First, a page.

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Showing posts from January, 2023

Monica's Story

    Monica’s Story An aged man is but a paltry thing, A tattered coat upon a stick From William Butler Yeats’s poem Sailing to Byzantium I recall well an unlikely colleague coming to my office during my working years – for convenience, I will call her Monica. She was in tears, clearly distraught, telling me that she needed to talk about an important family matter. I was taken aback because while she was a respected co-worker, I had not really connected with her beyond casual conversation. She poured out her story, sobbing as she explained the details. Her father, a sixty-nine-year-old man, had started working packing shelves in a supermarket. He retired the previous year from a company in Manhattan, but he could not make ends meet on his monthly social security cheque. He lived in an apartment off Pelham Parkway in the Bronx. His wife passed away four years previously and their three daughters were all working and married in the New York area. They offered to supplement t

President Biden's Prospects

    President Biden’s Prospects             Gerry OShea Think back just six months when Republican leaders and all the experts in Fox News were projecting a red wave, a tsunami, in the November elections. Kevin McCarthy boasted confidently that his party would gain a majority of at least fifty seats in the House. Many polls endorsed these exuberant predictions. Inflation was high and prices in the supermarket and at the gas pump were escalating every week. President Biden’s approval rating hovered around a measly forty per cent. Very few independent voters seemed impressed by his outstanding leadership of the West in confronting Putin’s ignominious invasion of Ukraine, and his success in promoting a massive infrastructure bill, admittedly mostly involving projects with future start dates, just wasn’t registering with the electorate. Most Republican candidates rejected the results of the 2020 presidential election – a patently extreme position because more than fifty judges in var

A United Ireland

  A United Ireland              Gerry OShea The census figures for Northern Ireland released last September show Catholics, broadly understood, at 45.7%, and Protestants or people brought up in the Reformation culture at 43.5%. Ten years earlier, the figures were 48.45% Protestant and 45.1% Catholic. The statelet that was officially designed in 1920 to have a permanent Protestant-unionist majority has failed the test of time. During the ensuing century nationalists of all stripes have   complained that they were not even consulted about the partition of the island and their leaders have always advocated for reunification. The census results are significant, but they are far from the whole story. Today, one person in fifteen – a growing number - living in the North was born outside of the United Kingdom and Ireland, and there is a vibrant Muslim community accounting for 0.5% of the population. A recent major professional study involving polling and some in-depth interviews, led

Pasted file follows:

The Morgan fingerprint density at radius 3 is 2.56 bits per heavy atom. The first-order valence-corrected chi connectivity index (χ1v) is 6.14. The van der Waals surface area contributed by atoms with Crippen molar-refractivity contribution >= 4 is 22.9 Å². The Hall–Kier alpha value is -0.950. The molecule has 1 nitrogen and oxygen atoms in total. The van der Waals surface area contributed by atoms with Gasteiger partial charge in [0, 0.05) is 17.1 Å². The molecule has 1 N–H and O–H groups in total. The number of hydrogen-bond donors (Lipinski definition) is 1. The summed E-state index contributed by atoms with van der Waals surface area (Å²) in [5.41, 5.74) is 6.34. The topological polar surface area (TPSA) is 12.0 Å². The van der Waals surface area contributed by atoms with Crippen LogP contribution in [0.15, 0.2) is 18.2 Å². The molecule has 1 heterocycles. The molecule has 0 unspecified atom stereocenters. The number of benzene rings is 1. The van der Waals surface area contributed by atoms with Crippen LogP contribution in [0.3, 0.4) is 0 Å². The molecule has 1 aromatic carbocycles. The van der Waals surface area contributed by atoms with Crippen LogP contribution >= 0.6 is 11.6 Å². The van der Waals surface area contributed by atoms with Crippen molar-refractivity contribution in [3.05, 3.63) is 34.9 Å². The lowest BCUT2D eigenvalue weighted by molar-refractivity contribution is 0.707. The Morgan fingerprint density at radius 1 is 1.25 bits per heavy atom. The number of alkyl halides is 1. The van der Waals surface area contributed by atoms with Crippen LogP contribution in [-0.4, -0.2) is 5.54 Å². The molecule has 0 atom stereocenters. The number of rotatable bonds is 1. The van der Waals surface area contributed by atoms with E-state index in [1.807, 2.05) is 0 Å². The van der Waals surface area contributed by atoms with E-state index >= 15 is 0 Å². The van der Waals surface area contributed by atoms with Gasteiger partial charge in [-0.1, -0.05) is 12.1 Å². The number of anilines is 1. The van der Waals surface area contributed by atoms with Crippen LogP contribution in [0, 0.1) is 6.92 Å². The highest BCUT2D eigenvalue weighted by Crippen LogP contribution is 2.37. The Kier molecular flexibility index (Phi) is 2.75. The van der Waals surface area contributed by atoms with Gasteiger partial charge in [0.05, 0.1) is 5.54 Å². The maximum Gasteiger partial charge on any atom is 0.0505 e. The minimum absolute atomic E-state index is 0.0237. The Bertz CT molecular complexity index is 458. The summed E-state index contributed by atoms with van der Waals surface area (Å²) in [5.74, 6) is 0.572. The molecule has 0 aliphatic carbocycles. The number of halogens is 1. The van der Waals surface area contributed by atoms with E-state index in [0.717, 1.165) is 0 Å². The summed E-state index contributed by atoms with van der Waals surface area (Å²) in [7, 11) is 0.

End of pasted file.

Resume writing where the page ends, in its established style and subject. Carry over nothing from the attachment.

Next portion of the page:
The Ordination of Women

  The Ordination of Women         Gerry OShea About seven years ago, my wife and I participated in a mass in San Antonio, Texas, where the main celebrant was a woman. We were part of about three hundred people attending a conference under the auspices of Call to Action, a Catholic organization that takes a jaundiced view of how women are treated in the church and which rejects some traditional Vatican pronouncements especially in the area of sexuality. The mass was a memorable event with a pervasive sense of community, and the priest who preached the sermon did a masterful job. We were staying with a priest friend who worked in a parish nearby. At breakfast the following morning we shared our positive reaction with him and two of his colleagues. He and a younger man responded positively saying that, of course, women priests would be a big plus for the ecclesial community. The third man had a different perspective. He pointed out that the “so-called priests” were excommunicated,

Review of Events in 2022

  Looking Back on 2022          Gerry OShea In Greek mythology the river Lethe was deemed very important because those who drank from it in the underworld experienced complete forgetfulness and concealment. It flowed through the cave of Hypnos, the god of sleep, where they claimed its murmurings induced drowsiness. I thought of the mythical river when I listened to and read about the witnesses at the January 6 th hearings. Perhaps one of its tributaries wended its way to the Washington underworld and some of the witnesses sipped its water! A majority of the observers to the events of that dramatic day could barely remember what the weather was like. So many of the witnesses recalled attending a meeting that involved references to the insurrection, but they forgot all the details of what was talked about. The real content of phone calls and meetings with the President of the United States and his top advisors had somehow evaporated – gone with the wind.  Cassidy Hutchinson’s experience